In researching the Fitzmagic score, I knew I was on to something when I saw some results I didn’t expect. Intuitively, you think of the imperfect young quarterbacks in bad situations like Geno Smith, the journeymen flashing glory like Nick Foles, or the colossal busts gamely tossing one good game out in a sea of trash like JaMarcus. Russell. Yet, we find Peyton Manning, a verified Hall of Famer, solidly in our top five.
Manning sits somewhere in the millennial quarterback rankings between Brady, Brees, and Rodgers, a tactician turned Nationwide hawker who flapped his arms and audibled into glory every Sunday. He’s turned into memes, performed admirably as a self-deprecatory SNL and ESPY host, and ended his career with nearly every meaningful passing record (until Brees torched all of them and inspired this amazing congratulations video).
odds and ends of the Manning dynasty
We remember Manning the record breaker, the Super Bowl champion, and the nerdy foil to Brady’s sneering, Gastonian reign of dominance. Yet, as the Fitzmagic score shows, there’s a bit more volatility to the Manning oeuvre than his contemporaries. Let’s turn back to our dataset and look a bit further into why we’re showing Eli’s older brother at the top of the list. A quick reminder: we sliced together game logs from 2008 to 9/23/18 to focus on modern offenses, so we’ll miss some of Peyton’s early struggles (especially his tumultuous rookie season). Peyton’s distribution of passer ratings in the last ten years has a strange little sliver on the wrong end of the graph, quite different than his analogues Brees or Brady.
All three have the peak of the histogram above 100, but Peyton’s definitely got some dips and valleys to his distributions. It’s also a bit jarring to see the differences in their later seasons. Look at the season passer ratings for their age 36 – 39 seasons: what’s scariest is that we’ve got two more Brady seasons with only a very slight decline. Father time is no match for the Alex Guerrero homeopathy, apparently.
It’s in that dip toward the end that powers our Fitzmagic score for Peyton and deserves a closer look.
Peyton’s game logs
THE LOW: Broncos v Chiefs, November 15, 2015
THE KEY STATS:
5 out of 20 for 35 yards
0.0 passer rating
Benched for Brock Osweiler
I could have ended this at Benched for Brock Osweiler. Fighting through an apparent injury, Manning had the worst game of his career against a key divisional rival. His 1.75 YA meant that he’d need nearly six downs to get ten yards this game. He completed five times to the Broncos and four times to the Chiefs. The best part of this game? It fell in a season where the Broncos started a 39 year old Manning nine times, Brock Osweiler 7 times, and still ended the year winning the Super Bowl. Thank god for Von Miller, huh?
THE SECOND LOW: Colts v Packers, October 19, 2008
THE KEY STATS:
21 out of 42 for 229 yards
46.6 passer rating
To be fair to Peyton’s injury in the 0.0 game, we’ll include the second worst game in this dataset, a 34-14 blowout at Green Bay to the eventual 6-10 Packers and first-year starter Aaron Rodgers. Both of Manning’s interceptions got returned for touchdowns–we call that a Matt Schaub in these parts. He failed to get anything going all game against an underdog Packers defense. This game embodied the oddity of the AFC in 2008.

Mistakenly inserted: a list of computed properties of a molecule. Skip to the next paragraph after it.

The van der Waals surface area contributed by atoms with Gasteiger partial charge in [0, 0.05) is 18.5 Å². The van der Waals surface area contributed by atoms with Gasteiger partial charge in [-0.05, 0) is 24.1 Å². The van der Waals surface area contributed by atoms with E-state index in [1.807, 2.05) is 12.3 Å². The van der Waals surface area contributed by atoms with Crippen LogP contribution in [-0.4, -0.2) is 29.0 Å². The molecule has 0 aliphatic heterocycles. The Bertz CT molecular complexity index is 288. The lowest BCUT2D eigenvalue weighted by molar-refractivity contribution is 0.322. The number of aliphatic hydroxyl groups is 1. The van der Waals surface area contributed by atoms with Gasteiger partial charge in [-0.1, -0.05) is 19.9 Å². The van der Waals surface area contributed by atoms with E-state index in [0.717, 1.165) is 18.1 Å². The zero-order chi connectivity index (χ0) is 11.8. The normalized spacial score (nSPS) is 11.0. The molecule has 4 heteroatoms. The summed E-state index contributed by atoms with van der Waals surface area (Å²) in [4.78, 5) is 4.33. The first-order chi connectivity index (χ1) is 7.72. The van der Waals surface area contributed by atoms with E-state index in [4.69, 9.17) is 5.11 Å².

In it, the Colts would go 12-4 and come in second to the Titans. Hell, the Dolphins would win the AFC East. This year also was the last time the Patriots missed the playoffs or didn’t win the AFC East; for those at home, that’s ten straight years of uninterrupted dominance.
Peyton may have had a high floor, but that hardwood had a couple spots where you could fall all the way to the basement if you weren’t careful. His ceiling, though?
PEAK LATE STAGE MANNING
THE HIGH: Broncos v 49ers, October 19, 2014
THE KEY STATS:
22 out of 26 for 318 yards
157.2 passer rating
Editor’s note: Peyton actually had four perfect games in his career, in 2000, 2002, 2003, and a pre-playoffs scrimmage in 2008 against the Titans (where he only attempted seven passes). In our dataset, we’ve got this great example to showcase the glory of Peyton.
I’ll always remember Peyton’s 2013 season as his John Wick year, a peerless assassin that guaranteed 300 yards and three touchdowns without blinking. He ended the season with 55 touchdowns, 10 picks, and an average passer rating of 115.1; for my fellow fantasy addicts, he was a season-destroying QB1 with a bullet. After a brutal loss in the Super Bowl to the Seahawks, the world expected a rebound year for Peyton. He didn’t disappoint: his numbers slipped slightly, but the Broncos still posted a 12-4 record and a division title.
This game showcased every bit of glory in the Manning era at Denver. He had the same number of incompletions as touchdowns. Oh, and he broke the all-time passing touchdown record doing it.
The man could slip,, but if you caught him on the right day, he could drop a perfect game on you like nobody else. He’s the peak of Fitzmagician might.
Photo credit: Jeffrey Beall [CC BY-SA 2.0 (https://creativecommons.org/licenses/by-sa/2.0)]